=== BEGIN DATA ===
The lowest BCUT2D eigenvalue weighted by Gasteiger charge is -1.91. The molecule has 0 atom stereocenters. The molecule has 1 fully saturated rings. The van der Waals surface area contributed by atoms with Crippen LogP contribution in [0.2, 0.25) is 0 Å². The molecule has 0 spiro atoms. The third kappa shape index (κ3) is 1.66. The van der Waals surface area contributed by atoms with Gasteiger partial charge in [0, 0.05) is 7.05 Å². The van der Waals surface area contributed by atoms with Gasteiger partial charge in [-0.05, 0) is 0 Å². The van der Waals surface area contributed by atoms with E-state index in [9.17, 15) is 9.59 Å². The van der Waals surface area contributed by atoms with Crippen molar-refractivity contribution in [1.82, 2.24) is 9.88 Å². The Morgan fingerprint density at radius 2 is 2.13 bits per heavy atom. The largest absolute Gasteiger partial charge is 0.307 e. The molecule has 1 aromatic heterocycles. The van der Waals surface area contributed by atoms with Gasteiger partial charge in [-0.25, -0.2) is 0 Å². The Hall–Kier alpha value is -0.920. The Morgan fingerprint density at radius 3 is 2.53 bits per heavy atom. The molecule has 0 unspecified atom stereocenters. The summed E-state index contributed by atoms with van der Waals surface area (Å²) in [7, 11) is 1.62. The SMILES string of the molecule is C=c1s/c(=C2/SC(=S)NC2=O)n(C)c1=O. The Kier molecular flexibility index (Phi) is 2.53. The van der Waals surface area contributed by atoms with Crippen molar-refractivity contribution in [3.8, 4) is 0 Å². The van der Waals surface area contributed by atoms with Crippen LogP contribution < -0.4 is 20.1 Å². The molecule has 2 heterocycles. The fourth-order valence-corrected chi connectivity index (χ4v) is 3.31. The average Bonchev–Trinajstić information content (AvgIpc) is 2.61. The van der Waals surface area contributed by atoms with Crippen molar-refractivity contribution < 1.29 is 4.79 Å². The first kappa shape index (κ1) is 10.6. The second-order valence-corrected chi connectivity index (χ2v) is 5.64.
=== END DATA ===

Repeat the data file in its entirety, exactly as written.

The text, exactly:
The lowest BCUT2D eigenvalue weighted by Gasteiger charge is -1.91. The molecule has 0 atom stereocenters. The molecule has 1 fully saturated rings. The van der Waals surface area contributed by atoms with Crippen LogP contribution in [0.2, 0.25) is 0 Å². The molecule has 0 spiro atoms. The third kappa shape index (κ3) is 1.66. The van der Waals surface area contributed by atoms with Gasteiger partial charge in [0, 0.05) is 7.05 Å². The van der Waals surface area contributed by atoms with Gasteiger partial charge in [-0.05, 0) is 0 Å². The van der Waals surface area contributed by atoms with E-state index in [9.17, 15) is 9.59 Å². The van der Waals surface area contributed by atoms with Crippen molar-refractivity contribution in [1.82, 2.24) is 9.88 Å². The Morgan fingerprint density at radius 2 is 2.13 bits per heavy atom. The largest absolute Gasteiger partial charge is 0.307 e. The molecule has 1 aromatic heterocycles. The van der Waals surface area contributed by atoms with Gasteiger partial charge in [-0.25, -0.2) is 0 Å². The Hall–Kier alpha value is -0.920. The Morgan fingerprint density at radius 3 is 2.53 bits per heavy atom. The molecule has 0 unspecified atom stereocenters. The summed E-state index contributed by atoms with van der Waals surface area (Å²) in [7, 11) is 1.62. The SMILES string of the molecule is C=c1s/c(=C2/SC(=S)NC2=O)n(C)c1=O. The Kier molecular flexibility index (Phi) is 2.53. The van der Waals surface area contributed by atoms with Crippen molar-refractivity contribution in [3.8, 4) is 0 Å². The van der Waals surface area contributed by atoms with Crippen LogP contribution < -0.4 is 20.1 Å². The molecule has 2 heterocycles. The fourth-order valence-corrected chi connectivity index (χ4v) is 3.31. The average Bonchev–Trinajstić information content (AvgIpc) is 2.61. The van der Waals surface area contributed by atoms with Crippen molar-refractivity contribution < 1.29 is 4.79 Å². The first kappa shape index (κ1) is 10.6. The second-order valence-corrected chi connectivity index (χ2v) is 5.64.